Ca2+ homeostasis controls various cellular processes, which are relevant to the tumorigenesis, such as proliferation, apoptosis, gene transcription, and angiogenesis (see for review [90]). Ca2+ is a key regulator of proteins, implicated in the cell cycle regulation: Ras, immediate early genes in G0/G1 transition, retinoblastoma (Rb) protein in G2. In addition to cell cycle regulation, Ca2+ is implicated in cellular motility, which in turn contributes to the tumor invasion and metastasis. Ca2+ was shown to be an important regulator of genomic stability and transcription, critic events in leukemogenesis. There are limited studies that specifically address possible alterations in different elements of Ca2+ toolkit and Ca2+ signaling in tumorigenesis. Therefore it looks that question about these kinds of alterations should be addressed specifically for every type of tumors.

Taking into account that the TCR signaling related to the Ca2+ rise and Cn activation is a central coordinator of T cell physiology, we will analyze the possibility of contribution of this pathway to T cell malignancy.

Proliferation of leukemic cells is obviously antigen-independent. But being derived from the T-lymphoid precursors, arrested at different early stages of the development, T-ALLs demonstrate an astonishing heterogeneity in their TCR/CD3 phenotypes [91, 92]. Apropos, T-ALL classification by EGIL (European Group for the Immunological Classification of Leukemias), is based on the presence of CD3 and TCR chains [93]. The cytoplasmic and then membrane expression of CD3 is an early event in the T cell ontogeny [94]. Then the presence of CD3, either at the surface (sCD3) or in the cytoplasm (cCD3), is a determinative feature of these malignances [94]. TCR genes rearrangements are found in a majority of the T-ALL; the presence of TCR chains at the surface or in cytoplasm is mostly characteristic for mature stages [95]. Accordantly, T-ALLs are distributed in five immunophenotypic subtypes: pro-T-ALL (TI), pre-T-ALL (TII), cortical-T-ALL (TIII), and mature αβ or mature γδ (TIV) [93, Figure 2].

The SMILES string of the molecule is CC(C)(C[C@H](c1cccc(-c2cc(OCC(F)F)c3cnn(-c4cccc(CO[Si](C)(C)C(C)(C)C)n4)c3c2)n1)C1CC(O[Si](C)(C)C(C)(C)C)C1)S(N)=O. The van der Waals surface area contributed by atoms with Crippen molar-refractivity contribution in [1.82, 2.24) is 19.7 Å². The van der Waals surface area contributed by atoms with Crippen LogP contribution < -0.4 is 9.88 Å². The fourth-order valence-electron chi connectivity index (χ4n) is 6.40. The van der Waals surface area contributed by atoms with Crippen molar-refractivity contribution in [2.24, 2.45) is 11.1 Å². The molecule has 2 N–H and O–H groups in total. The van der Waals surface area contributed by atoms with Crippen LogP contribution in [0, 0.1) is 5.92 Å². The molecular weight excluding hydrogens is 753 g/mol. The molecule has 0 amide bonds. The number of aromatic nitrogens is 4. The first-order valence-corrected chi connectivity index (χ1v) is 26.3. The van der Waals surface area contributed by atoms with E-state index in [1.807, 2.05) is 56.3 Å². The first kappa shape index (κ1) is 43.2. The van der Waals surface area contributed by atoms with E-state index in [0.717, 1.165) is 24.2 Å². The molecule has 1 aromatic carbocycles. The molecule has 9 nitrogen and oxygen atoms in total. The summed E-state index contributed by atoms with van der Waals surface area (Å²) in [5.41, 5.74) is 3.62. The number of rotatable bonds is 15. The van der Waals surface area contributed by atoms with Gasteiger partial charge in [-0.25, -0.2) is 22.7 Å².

TI leukemias do not possess the TCR chains [2]. In some animal models like E2A-deficient mice, defects that prevent the pre-T cell antigen receptor expression even tend to accelerate the Notch-dependent lymphomagenesis [96]. Then the question arises, whether the pre-TCR or TCR is involved in the neoplastic transformation in other more mature T progenitors. It seems logical that the pre-TCR/TCR requirement for leukemogenesis greatly depends on the context and other signaling pathways involved in process. Accordingly, the role for the pre-TCR/TCR was studied in diverse mouse models, where leukemogenesis was provoked by abnormalities in different signaling pathways. It has been observed that the pre-TCR assists leukemogenesis, driven by the Notch activation [9799], c-Myc overexpression [100], or Ikaros deficiency [101]. In contrast, other T cell leukemia mouse models, such as eg Trp53- or ATM-deficient mice, do not show such pre-TCR dependency [102, 103]. Some of these studies are described in more detail below.